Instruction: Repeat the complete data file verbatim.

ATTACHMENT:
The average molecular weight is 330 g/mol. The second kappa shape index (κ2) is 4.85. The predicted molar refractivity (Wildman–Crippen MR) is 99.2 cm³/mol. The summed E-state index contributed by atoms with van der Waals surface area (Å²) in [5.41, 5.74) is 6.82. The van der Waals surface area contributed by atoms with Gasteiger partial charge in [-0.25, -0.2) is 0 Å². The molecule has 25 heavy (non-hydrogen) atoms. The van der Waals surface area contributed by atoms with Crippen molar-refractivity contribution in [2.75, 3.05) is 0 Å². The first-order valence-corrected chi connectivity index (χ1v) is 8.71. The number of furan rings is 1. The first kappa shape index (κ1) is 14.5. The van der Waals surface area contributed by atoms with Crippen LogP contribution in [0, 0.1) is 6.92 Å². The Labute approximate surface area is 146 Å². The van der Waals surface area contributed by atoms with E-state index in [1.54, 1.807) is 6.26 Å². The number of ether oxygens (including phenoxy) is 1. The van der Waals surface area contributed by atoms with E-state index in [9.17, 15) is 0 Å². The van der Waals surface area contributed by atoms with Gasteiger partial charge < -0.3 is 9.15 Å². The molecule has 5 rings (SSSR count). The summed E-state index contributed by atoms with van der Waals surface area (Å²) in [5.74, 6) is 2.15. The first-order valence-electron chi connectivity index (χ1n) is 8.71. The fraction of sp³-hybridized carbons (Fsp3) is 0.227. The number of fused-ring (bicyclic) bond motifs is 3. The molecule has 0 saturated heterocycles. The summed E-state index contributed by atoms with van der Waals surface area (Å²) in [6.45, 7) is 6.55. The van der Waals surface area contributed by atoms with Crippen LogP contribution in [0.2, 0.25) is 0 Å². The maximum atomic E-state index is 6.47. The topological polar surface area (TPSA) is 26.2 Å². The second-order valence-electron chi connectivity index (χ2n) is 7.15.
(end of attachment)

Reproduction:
The average molecular weight is 330 g/mol. The second kappa shape index (κ2) is 4.85. The predicted molar refractivity (Wildman–Crippen MR) is 99.2 cm³/mol. The summed E-state index contributed by atoms with van der Waals surface area (Å²) in [5.41, 5.74) is 6.82. The van der Waals surface area contributed by atoms with Gasteiger partial charge in [-0.25, -0.2) is 0 Å². The molecule has 25 heavy (non-hydrogen) atoms. The van der Waals surface area contributed by atoms with Crippen molar-refractivity contribution in [2.75, 3.05) is 0 Å². The first-order valence-corrected chi connectivity index (χ1v) is 8.71. The number of furan rings is 1. The first kappa shape index (κ1) is 14.5. The van der Waals surface area contributed by atoms with Crippen LogP contribution in [0, 0.1) is 6.92 Å². The Labute approximate surface area is 146 Å². The van der Waals surface area contributed by atoms with E-state index in [1.54, 1.807) is 6.26 Å². The number of ether oxygens (including phenoxy) is 1. The van der Waals surface area contributed by atoms with E-state index in [9.17, 15) is 0 Å². The van der Waals surface area contributed by atoms with Gasteiger partial charge < -0.3 is 9.15 Å². The molecule has 5 rings (SSSR count). The summed E-state index contributed by atoms with van der Waals surface area (Å²) in [5.74, 6) is 2.15. The first-order valence-electron chi connectivity index (χ1n) is 8.71. The fraction of sp³-hybridized carbons (Fsp3) is 0.227. The number of fused-ring (bicyclic) bond motifs is 3. The molecule has 0 saturated heterocycles. The summed E-state index contributed by atoms with van der Waals surface area (Å²) in [6.45, 7) is 6.55. The van der Waals surface area contributed by atoms with Crippen LogP contribution in [0.2, 0.25) is 0 Å². The maximum atomic E-state index is 6.47. The topological polar surface area (TPSA) is 26.2 Å². The second-order valence-electron chi connectivity index (χ2n) is 7.15.